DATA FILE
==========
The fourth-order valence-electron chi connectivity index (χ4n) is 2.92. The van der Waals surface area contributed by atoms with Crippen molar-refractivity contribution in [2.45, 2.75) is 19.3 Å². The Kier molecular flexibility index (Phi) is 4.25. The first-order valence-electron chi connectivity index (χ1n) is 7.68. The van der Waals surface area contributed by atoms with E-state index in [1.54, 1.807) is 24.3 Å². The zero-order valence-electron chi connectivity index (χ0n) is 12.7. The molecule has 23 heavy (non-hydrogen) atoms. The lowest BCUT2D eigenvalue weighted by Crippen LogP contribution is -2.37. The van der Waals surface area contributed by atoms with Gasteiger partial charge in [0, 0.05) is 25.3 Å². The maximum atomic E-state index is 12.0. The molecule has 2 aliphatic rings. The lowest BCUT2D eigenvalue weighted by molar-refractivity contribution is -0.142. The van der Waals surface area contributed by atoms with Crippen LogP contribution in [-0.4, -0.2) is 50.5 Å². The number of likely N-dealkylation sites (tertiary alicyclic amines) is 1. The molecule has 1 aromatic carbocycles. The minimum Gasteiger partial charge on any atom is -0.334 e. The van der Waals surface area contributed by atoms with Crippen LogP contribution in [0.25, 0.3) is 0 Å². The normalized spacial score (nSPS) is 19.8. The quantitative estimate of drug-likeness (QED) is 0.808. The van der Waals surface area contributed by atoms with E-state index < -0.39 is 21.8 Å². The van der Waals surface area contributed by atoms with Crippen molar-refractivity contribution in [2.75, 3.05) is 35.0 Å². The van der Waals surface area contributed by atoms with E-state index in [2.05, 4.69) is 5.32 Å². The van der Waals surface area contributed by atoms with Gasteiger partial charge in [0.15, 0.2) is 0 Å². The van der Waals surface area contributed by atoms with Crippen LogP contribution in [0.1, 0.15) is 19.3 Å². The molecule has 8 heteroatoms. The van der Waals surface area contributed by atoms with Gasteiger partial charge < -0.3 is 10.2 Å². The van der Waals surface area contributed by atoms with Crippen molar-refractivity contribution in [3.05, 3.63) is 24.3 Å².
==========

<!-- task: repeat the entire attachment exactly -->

The fourth-order valence-electron chi connectivity index (χ4n) is 2.92. The van der Waals surface area contributed by atoms with Crippen molar-refractivity contribution in [2.45, 2.75) is 19.3 Å². The Kier molecular flexibility index (Phi) is 4.25. The first-order valence-electron chi connectivity index (χ1n) is 7.68. The van der Waals surface area contributed by atoms with E-state index in [1.54, 1.807) is 24.3 Å². The zero-order valence-electron chi connectivity index (χ0n) is 12.7. The molecule has 23 heavy (non-hydrogen) atoms. The lowest BCUT2D eigenvalue weighted by Crippen LogP contribution is -2.37. The van der Waals surface area contributed by atoms with Gasteiger partial charge in [0, 0.05) is 25.3 Å². The maximum atomic E-state index is 12.0. The molecule has 2 aliphatic rings. The lowest BCUT2D eigenvalue weighted by molar-refractivity contribution is -0.142. The van der Waals surface area contributed by atoms with Crippen LogP contribution in [-0.4, -0.2) is 50.5 Å². The number of likely N-dealkylation sites (tertiary alicyclic amines) is 1. The molecule has 1 aromatic carbocycles. The minimum Gasteiger partial charge on any atom is -0.334 e. The van der Waals surface area contributed by atoms with Crippen LogP contribution in [0.25, 0.3) is 0 Å². The normalized spacial score (nSPS) is 19.8. The quantitative estimate of drug-likeness (QED) is 0.808. The van der Waals surface area contributed by atoms with E-state index < -0.39 is 21.8 Å². The van der Waals surface area contributed by atoms with Crippen molar-refractivity contribution in [2.75, 3.05) is 35.0 Å². The van der Waals surface area contributed by atoms with E-state index in [2.05, 4.69) is 5.32 Å². The van der Waals surface area contributed by atoms with Gasteiger partial charge in [0.15, 0.2) is 0 Å². The van der Waals surface area contributed by atoms with Crippen LogP contribution in [0.1, 0.15) is 19.3 Å². The molecule has 8 heteroatoms. The van der Waals surface area contributed by atoms with Gasteiger partial charge < -0.3 is 10.2 Å². The van der Waals surface area contributed by atoms with Crippen molar-refractivity contribution in [3.05, 3.63) is 24.3 Å².